Ogilvy UK’s Vice Chairman, Rory Sutherland, took to the stage at Ad Week Europe this afternoon, the annual event bringing together unique media, marketing, brand, technology and broader industry communities from throughout Europe. During the week, discussion will cover key business trends, issues, and conversations that help to shape today’s global industry.
Covering topics as broad as honest signaling, the McNamara fallacy and diversity, Rory called for advertisers and marketers to be braver as the industry continues to grow.
Key highlights from his session include:
Rory’s first point touched on the fact that the best communication has honesty at its heart.
Beyond the message, there are some interesting ways in which humans detect honesty in communication. Largely the expense and the fact it’s in a public space both signal to the human brain that this information can be trusted.
As marketers, a huge amount of advertising pays off if it is honest, but this is lost if it is not. In a digital world, it’s important we don’t forget about the power of authenticity and brand building advertising.
Fight McNamara Marketing
Rory believes a large part of marketing has become, as he calls it, “McNamara Marketing”. The McNamara fallacy involves making a decision based solely on quantitative observations or metrics while ignoring all others. For Rory, “In business if we pursue what’s measurable rather than what’s important, this can be very dangerous”.
Of course, in a world of KPIs where when we pursue the measurable it increases the chance of a promotion, we are less likely to choose to explore what’s important. It’s only natural for us to choose the sensible, measurable road. Yet, for Rory, things become interesting when you explore problems that arise when “sensible” runs out of road.
He says “advertising people are good at solving problems where the obvious answer is appealing, but wrong”. This is where Rory believes our focus should lie.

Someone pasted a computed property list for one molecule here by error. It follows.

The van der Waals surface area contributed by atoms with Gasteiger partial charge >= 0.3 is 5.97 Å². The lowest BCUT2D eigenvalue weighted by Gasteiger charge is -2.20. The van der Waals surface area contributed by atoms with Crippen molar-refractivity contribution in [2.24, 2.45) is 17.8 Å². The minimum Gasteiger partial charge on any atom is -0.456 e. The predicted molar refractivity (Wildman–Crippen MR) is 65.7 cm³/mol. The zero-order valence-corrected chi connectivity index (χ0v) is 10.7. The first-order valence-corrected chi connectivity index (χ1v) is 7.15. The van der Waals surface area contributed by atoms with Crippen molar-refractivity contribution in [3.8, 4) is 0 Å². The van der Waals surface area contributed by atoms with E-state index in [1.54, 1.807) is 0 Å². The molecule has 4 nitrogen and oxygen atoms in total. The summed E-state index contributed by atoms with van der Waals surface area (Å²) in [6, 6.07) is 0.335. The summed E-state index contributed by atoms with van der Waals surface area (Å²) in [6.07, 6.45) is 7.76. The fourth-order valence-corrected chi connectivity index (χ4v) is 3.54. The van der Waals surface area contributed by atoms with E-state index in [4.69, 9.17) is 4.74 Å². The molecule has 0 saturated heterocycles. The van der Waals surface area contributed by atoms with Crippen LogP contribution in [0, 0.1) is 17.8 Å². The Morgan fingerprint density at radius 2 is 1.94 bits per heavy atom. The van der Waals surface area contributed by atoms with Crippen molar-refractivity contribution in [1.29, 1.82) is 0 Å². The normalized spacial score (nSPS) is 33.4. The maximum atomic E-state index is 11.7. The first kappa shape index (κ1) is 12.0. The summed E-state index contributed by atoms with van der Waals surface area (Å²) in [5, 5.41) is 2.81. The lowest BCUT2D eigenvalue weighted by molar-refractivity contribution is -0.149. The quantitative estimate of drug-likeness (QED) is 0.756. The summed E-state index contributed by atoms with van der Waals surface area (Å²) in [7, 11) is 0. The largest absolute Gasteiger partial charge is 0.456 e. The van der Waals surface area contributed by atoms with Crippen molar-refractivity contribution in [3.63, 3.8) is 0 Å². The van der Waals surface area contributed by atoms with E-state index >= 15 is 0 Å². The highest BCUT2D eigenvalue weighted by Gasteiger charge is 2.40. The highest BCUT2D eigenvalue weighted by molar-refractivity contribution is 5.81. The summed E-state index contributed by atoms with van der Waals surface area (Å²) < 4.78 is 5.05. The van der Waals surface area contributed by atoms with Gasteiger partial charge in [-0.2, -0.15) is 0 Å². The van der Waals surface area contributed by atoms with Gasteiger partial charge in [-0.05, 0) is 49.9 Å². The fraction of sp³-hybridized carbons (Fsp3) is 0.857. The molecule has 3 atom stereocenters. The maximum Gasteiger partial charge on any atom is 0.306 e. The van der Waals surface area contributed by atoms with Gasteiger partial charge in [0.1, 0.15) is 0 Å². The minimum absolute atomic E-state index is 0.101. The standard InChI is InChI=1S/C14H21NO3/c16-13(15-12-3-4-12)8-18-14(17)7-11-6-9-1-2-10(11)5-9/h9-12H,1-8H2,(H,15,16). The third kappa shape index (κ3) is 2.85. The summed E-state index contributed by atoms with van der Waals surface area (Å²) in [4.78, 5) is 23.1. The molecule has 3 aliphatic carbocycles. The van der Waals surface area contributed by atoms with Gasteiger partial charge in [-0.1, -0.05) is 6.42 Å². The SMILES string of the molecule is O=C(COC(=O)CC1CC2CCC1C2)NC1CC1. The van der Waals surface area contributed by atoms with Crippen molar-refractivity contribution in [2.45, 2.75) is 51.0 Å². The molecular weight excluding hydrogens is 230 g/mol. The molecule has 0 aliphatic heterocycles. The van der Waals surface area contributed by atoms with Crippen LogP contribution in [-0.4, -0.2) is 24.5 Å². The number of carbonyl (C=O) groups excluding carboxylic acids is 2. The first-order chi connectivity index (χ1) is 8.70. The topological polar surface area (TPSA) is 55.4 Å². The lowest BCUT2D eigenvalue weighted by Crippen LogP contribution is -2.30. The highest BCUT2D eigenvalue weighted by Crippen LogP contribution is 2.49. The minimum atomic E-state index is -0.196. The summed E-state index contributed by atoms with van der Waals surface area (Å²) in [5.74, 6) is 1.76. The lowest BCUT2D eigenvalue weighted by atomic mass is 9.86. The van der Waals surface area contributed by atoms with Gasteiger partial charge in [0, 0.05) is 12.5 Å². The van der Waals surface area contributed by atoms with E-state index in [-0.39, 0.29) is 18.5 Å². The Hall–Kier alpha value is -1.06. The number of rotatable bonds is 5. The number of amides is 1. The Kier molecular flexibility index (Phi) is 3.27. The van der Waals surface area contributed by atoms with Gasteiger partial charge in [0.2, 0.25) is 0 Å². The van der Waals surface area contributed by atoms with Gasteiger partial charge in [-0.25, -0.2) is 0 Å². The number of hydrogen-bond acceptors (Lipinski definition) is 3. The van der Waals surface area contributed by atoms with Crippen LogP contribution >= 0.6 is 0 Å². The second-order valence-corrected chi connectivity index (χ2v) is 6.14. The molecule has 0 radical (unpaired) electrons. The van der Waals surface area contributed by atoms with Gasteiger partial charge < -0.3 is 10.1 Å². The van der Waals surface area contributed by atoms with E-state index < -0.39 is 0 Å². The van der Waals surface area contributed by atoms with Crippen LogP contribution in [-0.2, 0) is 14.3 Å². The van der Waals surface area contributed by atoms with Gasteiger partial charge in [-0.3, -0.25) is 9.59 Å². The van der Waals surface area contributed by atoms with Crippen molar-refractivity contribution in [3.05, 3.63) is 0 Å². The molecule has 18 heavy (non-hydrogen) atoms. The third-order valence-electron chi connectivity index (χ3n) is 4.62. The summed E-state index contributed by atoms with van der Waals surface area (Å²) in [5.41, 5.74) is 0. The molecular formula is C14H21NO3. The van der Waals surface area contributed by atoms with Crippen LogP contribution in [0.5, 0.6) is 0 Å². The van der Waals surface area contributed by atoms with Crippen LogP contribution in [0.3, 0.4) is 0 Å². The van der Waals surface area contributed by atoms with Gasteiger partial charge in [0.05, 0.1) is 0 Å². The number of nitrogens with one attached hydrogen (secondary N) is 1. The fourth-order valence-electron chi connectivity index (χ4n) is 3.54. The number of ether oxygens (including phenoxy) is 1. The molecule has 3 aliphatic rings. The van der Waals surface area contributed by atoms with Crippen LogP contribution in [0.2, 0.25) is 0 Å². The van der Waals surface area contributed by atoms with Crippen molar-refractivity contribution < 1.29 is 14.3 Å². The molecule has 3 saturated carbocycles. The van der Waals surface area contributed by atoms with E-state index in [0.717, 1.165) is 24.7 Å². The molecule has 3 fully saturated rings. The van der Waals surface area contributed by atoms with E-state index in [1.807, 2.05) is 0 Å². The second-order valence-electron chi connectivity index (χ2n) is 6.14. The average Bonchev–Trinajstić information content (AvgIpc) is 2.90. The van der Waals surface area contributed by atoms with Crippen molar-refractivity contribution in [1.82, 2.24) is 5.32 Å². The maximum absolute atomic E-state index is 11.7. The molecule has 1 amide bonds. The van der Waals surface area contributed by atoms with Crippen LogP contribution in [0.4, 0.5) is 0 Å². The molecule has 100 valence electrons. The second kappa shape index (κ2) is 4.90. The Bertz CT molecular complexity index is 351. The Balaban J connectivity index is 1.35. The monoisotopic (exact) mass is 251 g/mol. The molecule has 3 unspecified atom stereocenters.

A word on diversity
Rory also shared his advice for achieving greater diversity in the workplace: hire in groups.
In behavioural science terms, several people hiring one person will recruit differently than if one person hires several people at once.
When we do things in batches we naturally get more of a diverse mix. For example, when two people are deciding to buy a home together, they're likely to land on an average home. However, when faced with the decision of buying several homes, natually the selection becomes more diverse. It's much less likely they'll buy three homes beside one another on the same street. They are more likely to buy a home in London, a home in the English countryside and a home in the South of France for example.
The same goes for hiring diverse talent.
Rory encouraged marketers to “test counterintuitive things, because your competitors won’t”.
For Rory, this means acting like ‘good scientists’. When we notice an anomaly or “something a little strange” instead of ignoring it, as marketers we should be exploring it.
Rory called for marketers to test the things that don’t make sense. One small task we can all do is to make a list of of the things that are really weird, from any area of life, and try to explain them. You might surprise yourself.